My Life of Crime

Browsing through a favorite book, published for writers, and entitled  “642 Things To Write About, ” I came across one suggestion that presented a really intriguing challenge.

“You are a customer lying face down on the floor, observing a bank robbery. Describe the robbery from this vantage point.”

Who could resist a dare like that?  It took some thinking before I finally came up with a scenario I liked. See what you think:

“Here I am, floating face down in a warm, ever widening puddle.  If only these hard tiles were covered with soft, plush carpeting,  that might soak up some of this puddle before I drown in it. How can one human bladder hold so much liquid? Stark fear will do that to you.

“This was supposed to be a quick errand, a brief dash into my bank to cash a check. I was wearing some old sweats and a cap pulled down over my dark glasses. I’ll admit I may have looked a bit sinister.

“I carried a pouchy  “Save-At-Sam’s” tote bag in one hand and my checkbook in the other.  The tote bag was just in case there was enough money left in my dwindling account to do a bit of shopping afterward.  Having succumbed to AMAZON PRIME’s online lures too many times, my financial situation was looking pretty grim.

“Just then the man at the counter ahead of me whirled around, shoved something down into my  “Save-At-Sam’s” tote and gave me a mighty push. So, here I am, flat on my face, handcuffed, on the verge of drowning, lying on top off my tote bag and staring up at a circle of black boots, black pant legs and drawn guns.  A hard, metallic- feeling object is digging into my ribs and I can only think “It’s a gun! I’ll be shot in the gullet before I drown! Which would be worst?”

“I’m jerked roughly to my feet, dripping wet and stinky, thrown in the back of a police car and  hauled off to the poky. The interrogation is not nice. My squishy appearance, my smell, the cocked gun and the poorly printed note pulled out of my tote don’t help my case. I keep insisting  “I know how to spell, I would never spell MONEY like that! I know how to spell MONEY, it has an E in it, it’s not MONY.”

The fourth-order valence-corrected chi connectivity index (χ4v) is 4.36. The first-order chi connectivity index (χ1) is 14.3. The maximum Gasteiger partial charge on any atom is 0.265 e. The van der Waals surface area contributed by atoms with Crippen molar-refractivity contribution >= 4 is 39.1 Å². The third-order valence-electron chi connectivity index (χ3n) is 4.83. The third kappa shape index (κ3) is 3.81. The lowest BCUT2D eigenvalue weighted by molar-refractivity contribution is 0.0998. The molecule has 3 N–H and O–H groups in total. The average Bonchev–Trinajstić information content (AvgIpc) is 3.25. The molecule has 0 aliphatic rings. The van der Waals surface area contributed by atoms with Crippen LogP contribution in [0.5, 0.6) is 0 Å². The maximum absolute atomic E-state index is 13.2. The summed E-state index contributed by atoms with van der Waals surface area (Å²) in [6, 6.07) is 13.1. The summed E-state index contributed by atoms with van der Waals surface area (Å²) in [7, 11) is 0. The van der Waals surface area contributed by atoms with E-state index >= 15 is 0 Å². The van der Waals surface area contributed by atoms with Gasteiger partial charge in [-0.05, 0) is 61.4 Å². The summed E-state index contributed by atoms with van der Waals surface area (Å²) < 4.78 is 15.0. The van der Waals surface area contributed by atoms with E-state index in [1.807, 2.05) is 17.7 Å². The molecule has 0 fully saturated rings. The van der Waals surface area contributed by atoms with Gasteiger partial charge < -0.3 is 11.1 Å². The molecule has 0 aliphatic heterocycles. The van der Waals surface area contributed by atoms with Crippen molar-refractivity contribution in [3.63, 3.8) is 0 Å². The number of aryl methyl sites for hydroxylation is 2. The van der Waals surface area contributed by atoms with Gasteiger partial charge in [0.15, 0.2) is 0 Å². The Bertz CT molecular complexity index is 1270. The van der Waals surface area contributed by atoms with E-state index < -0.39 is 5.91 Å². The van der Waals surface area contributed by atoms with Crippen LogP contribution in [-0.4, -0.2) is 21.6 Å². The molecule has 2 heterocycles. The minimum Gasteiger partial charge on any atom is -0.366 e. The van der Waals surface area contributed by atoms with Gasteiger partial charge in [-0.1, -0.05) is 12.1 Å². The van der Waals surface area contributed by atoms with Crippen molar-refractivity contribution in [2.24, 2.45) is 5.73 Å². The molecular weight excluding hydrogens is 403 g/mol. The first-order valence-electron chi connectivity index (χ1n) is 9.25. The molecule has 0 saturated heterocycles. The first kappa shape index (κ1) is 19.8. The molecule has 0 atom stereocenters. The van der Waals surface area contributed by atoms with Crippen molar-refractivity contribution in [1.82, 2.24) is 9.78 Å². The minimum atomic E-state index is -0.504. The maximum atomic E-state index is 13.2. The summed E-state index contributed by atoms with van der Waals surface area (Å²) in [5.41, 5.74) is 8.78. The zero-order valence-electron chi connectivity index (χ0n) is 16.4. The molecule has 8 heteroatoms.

“They finally buy my story when they find no  MONY on me, and a transient is apprehended while running madly through traffic, carrying a bank bag stuffed full of MONY.

“And so ends my life of crime, with me reeking of urine, shaking in my boots and vowing  to do all my banking on line in the future.

“Oh Yes, I’ll cut back on my AMAZON PRIME orders too so I don’t get that broke again.  For a brief moment there, I’ll admit, I was tempted to use the note and the gun for my own benefit.”

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Summer’s Favorite Foods, Fresh and Tasty

As a child, I spent most of my summers with my grandparents on   a small acreage near a very small town in northern Iowa. By the time I arrived the gardens were already producing their scrumptious goodies and I was ready for all my hot weather favorites.

Fresh strawberries were usually the first fruits of the summer to appear and in my memory they were bigger, redder and sweeter than any berries since.  Served over hot, crusty biscuits with frothy, fresh cream, or sliced atop my morning oatmeal, they were heavenly.

There was no electricity or refrigeration on the little farm so fresh foods were keep in the old fashioned storm cellar where it was always cool. My chore was to go down at mealtime and bring up the milk, cheese, butter or other foods needed for each meal. That smooth dirt floor felt wonderful on bare feet.  I always took a minute to admire the jars of jewel-like fruits, jams and relishes beginning to fill the shelves, as canning season was already underway.